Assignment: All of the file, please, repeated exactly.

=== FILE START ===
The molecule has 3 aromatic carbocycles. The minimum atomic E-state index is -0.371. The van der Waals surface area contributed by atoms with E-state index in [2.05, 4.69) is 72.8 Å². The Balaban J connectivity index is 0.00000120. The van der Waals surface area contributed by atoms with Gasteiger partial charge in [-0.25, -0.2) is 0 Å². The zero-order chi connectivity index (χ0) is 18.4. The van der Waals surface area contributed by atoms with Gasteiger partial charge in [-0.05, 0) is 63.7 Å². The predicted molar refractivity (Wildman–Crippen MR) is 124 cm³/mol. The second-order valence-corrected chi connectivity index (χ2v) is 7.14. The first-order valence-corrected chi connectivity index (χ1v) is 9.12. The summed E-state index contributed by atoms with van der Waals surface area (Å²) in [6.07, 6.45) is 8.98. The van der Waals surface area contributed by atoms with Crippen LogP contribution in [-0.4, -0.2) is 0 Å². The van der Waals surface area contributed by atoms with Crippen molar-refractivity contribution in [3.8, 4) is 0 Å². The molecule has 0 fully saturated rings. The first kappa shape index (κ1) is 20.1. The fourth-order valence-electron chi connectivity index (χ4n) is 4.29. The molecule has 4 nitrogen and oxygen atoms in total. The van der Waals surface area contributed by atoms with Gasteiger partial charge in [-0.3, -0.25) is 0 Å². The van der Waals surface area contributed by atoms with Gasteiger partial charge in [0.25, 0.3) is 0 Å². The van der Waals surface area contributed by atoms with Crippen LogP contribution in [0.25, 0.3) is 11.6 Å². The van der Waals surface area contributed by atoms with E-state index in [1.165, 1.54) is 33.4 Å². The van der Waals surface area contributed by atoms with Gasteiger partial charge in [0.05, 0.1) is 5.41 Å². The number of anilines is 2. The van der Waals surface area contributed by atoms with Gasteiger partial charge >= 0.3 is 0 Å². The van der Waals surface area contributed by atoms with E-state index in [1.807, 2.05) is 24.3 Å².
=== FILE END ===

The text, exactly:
The molecule has 3 aromatic carbocycles. The minimum atomic E-state index is -0.371. The van der Waals surface area contributed by atoms with E-state index in [2.05, 4.69) is 72.8 Å². The Balaban J connectivity index is 0.00000120. The van der Waals surface area contributed by atoms with Gasteiger partial charge in [-0.25, -0.2) is 0 Å². The zero-order chi connectivity index (χ0) is 18.4. The van der Waals surface area contributed by atoms with Gasteiger partial charge in [-0.05, 0) is 63.7 Å². The predicted molar refractivity (Wildman–Crippen MR) is 124 cm³/mol. The second-order valence-corrected chi connectivity index (χ2v) is 7.14. The first-order valence-corrected chi connectivity index (χ1v) is 9.12. The summed E-state index contributed by atoms with van der Waals surface area (Å²) in [6.07, 6.45) is 8.98. The van der Waals surface area contributed by atoms with Crippen LogP contribution in [-0.4, -0.2) is 0 Å². The van der Waals surface area contributed by atoms with Crippen molar-refractivity contribution in [3.8, 4) is 0 Å². The molecule has 0 fully saturated rings. The first kappa shape index (κ1) is 20.1. The fourth-order valence-electron chi connectivity index (χ4n) is 4.29. The molecule has 4 nitrogen and oxygen atoms in total. The van der Waals surface area contributed by atoms with Gasteiger partial charge in [-0.3, -0.25) is 0 Å². The van der Waals surface area contributed by atoms with Gasteiger partial charge in [0.25, 0.3) is 0 Å². The van der Waals surface area contributed by atoms with Crippen LogP contribution in [0.25, 0.3) is 11.6 Å². The van der Waals surface area contributed by atoms with E-state index in [1.165, 1.54) is 33.4 Å². The van der Waals surface area contributed by atoms with Gasteiger partial charge in [0.05, 0.1) is 5.41 Å². The number of anilines is 2. The van der Waals surface area contributed by atoms with Gasteiger partial charge >= 0.3 is 0 Å². The van der Waals surface area contributed by atoms with E-state index in [1.807, 2.05) is 24.3 Å².